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Merwas — Riyadh’s beating heart of creativity

Merwas — Riyadh’s beating heart of creativity
  • World’s largest music production studio is nurturing Saudi talent, streamlining local industry

RIYADH: Riyadh’s Merwas, considered the biggest art and entertainment factory globally, is proving to be one of Saudi Arabia’s greatest music industry assets.

Nada Al-Tuwaijri, co-founder and CEO of Merwas, told Arab News that the facility, which holds the Guinness World Record for the largest music production studio, “is home to all artists.”

She added: “The methodology behind it is to create solutions through the subsidiaries, and invest in both talent and infrastructure.

“Alongside it being a one-stop shop for all content creators, we strive to take our local talents from local to global and create a unique stamp in the industry.”

Spread across almost 5,000 square meters, Merwas fosters creativity, collaboration, and the production of multimedia content, along with hosting workshops, networking sessions, and community events. (AN photos by Abdulrhman Bin Shalhoub/Supplied)

The entertainment zone and audiovisual production studio, located in Boulevard Riyadh City, houses 22 main studios alongside its academy.

Some of the top musicians in the world have visited Merwas since it opened in 2022. These include DJ Khaled, the acclaimed Saudi singer Rabeh Saqer, and the Emirati singer Ahlam. Afrojack, a world-renowned Dutch DJ and producer, also led an electronic music boot camp to nurture local talent and inspire a new generation of Saudi artists.

HIGHLIGHTS

• Merwas, located in Boulevard Riyadh City, houses 22 main studios alongside its academy.

• The academy’s classes offer local creatives and artists direct access to seasoned expertise.

• The Earth Sound Studio, or ESS, named after the late Saudi composer Talal Maddah.

Spread across almost 5,000 square meters, the culture factory fosters creativity, collaboration, and the production of multimedia content, while providing artists with access to top-tier services, facilities and industry expertise.

Spread across almost 5,000 square meters, Merwas fosters creativity, collaboration, and the production of multimedia content, along with hosting workshops, networking sessions, and community events. (AN photos by Abdulrhman Bin Shalhoub/Supplied)

The Earth Sound Studio, or ESS, named after the late Saudi composer Talal Maddah, features state-of-the-art technology, such as the SSL console, which is used to create depth on music tracks and ensures the true soul of the artist’s voice is protected.

This live recording space is booked almost every day by various artists, and has been used by some of the Arab region’s biggest stars.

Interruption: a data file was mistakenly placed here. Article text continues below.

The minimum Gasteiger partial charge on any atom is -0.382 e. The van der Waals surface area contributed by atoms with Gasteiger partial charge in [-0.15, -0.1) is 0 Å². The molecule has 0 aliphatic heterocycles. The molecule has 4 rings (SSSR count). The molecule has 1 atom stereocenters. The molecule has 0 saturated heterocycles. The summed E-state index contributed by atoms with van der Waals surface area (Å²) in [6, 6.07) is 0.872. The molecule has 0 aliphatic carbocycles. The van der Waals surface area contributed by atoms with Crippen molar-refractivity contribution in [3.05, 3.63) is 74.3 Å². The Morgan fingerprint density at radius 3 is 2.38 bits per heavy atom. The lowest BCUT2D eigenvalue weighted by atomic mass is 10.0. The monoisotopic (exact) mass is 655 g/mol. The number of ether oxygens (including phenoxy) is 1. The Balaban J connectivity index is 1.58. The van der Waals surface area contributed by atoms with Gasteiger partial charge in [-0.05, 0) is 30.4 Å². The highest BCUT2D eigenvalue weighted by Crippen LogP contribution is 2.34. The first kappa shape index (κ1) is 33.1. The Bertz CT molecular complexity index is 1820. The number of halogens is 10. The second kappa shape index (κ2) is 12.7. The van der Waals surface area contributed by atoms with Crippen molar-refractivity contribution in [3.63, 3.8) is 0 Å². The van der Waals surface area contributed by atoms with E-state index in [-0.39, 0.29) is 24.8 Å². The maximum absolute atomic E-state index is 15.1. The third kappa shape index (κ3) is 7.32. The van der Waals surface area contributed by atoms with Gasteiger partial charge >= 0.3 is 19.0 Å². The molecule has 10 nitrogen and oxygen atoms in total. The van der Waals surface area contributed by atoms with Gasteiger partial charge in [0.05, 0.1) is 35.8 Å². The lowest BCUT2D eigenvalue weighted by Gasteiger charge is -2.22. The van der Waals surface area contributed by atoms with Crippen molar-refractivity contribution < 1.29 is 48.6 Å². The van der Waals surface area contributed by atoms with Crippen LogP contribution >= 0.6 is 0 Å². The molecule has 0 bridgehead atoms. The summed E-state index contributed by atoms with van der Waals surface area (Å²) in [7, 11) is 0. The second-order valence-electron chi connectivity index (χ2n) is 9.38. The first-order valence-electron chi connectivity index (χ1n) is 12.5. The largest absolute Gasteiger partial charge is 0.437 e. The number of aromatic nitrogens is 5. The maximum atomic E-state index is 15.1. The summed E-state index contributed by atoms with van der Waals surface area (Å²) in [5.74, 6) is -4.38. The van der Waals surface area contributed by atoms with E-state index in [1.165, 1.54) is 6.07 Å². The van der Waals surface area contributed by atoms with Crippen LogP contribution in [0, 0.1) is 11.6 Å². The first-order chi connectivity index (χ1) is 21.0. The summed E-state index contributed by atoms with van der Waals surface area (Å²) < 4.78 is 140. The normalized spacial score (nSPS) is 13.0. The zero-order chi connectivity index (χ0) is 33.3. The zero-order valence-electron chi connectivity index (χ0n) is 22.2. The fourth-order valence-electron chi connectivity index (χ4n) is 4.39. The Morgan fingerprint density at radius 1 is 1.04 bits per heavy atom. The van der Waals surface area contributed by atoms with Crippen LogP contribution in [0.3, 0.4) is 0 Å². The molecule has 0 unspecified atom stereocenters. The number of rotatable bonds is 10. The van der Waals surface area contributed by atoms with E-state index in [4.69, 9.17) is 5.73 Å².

The facility, which holds the Guinness World Record for the largest music production studio, is home to all artists according to co-founder Nada Al-Tuwaijri. (Supplied)

One of the only five Neve consoles in the world can be found in the Neve Studio. The panel is known for its high-quality sound and warmth, and is ideal for music recording, vocal tracking, and mixing for exceptional audio quality.

Its live studio can accommodate over 120 orchestra members and their instruments to provide a unique recording experience.

Spread across almost 5,000 square meters, Merwas fosters creativity, collaboration, and the production of multimedia content, along with hosting workshops, networking sessions, and community events. (AN photos by Abdulrhman Bin Shalhoub/Supplied)

Specifically designed for electronic music production, the EMP Suite is a DJ’s dream, with cutting edge synthesizers and digital audio workstations ensuring an artist leaves the room with a fully produced track.

Merwas is also home to three production suites, designed for content creators who require a comfortable and professional environment for music production, editing, and mixing. Each suite is equipped with industry-standard gear, software, and acoustics to support a wide range of projects.

Nada Al-Tuwaijri, Merwas cofounder and CEO

The studio also provides private rehearsal spaces to ensure Saudi talents are nourished to their full potential. The versatile space is designed for musicians, performers, and other artists to rehearse and refine their craft within a comfortable environment with access to instruments and equipment.

Part of the charm of recording studios is the live jam sessions that have given birth to some of the most iconic records to date. Merwas’ Band Live/Control Room also captures the spontaneity of live performance within its soundproof walls.

Alongside (Merwas) being a one-stop shop for all content creators, we strive to take our local talents from local to global and create a unique stamp in the industry.

Nada Al-Tuwaijri, Merwas cofounder and CEO

Championing audiovisual pursuits, the studio has made space for high-quality podcasts and videos to come to life.

The podcast suite and FM radio recording spaces are tailored to immerse listeners with unbeatable audio clarity, while the 25-meter-long Green Screen room helps ideas come to life, whether commercial, film, or music video.

Spread across almost 5,000 square meters, Merwas fosters creativity, collaboration, and the production of multimedia content, along with hosting workshops, networking sessions, and community events. (AN photos by Abdulrhman Bin Shalhoub/Supplied)

Material can then be edited at the color-grading suite, which is essentially a small theater with 4K projector. Producers, directors, writers, and engineers gather here to put the final visual touches on video projects through its DaVinci color grading software and hardware.

Academy Classes offers local creatives and artists direct access to seasoned expertise. These feature advanced stations for sound production, engineering, and technical programs, with everything necessary for a basic understanding and training of music production.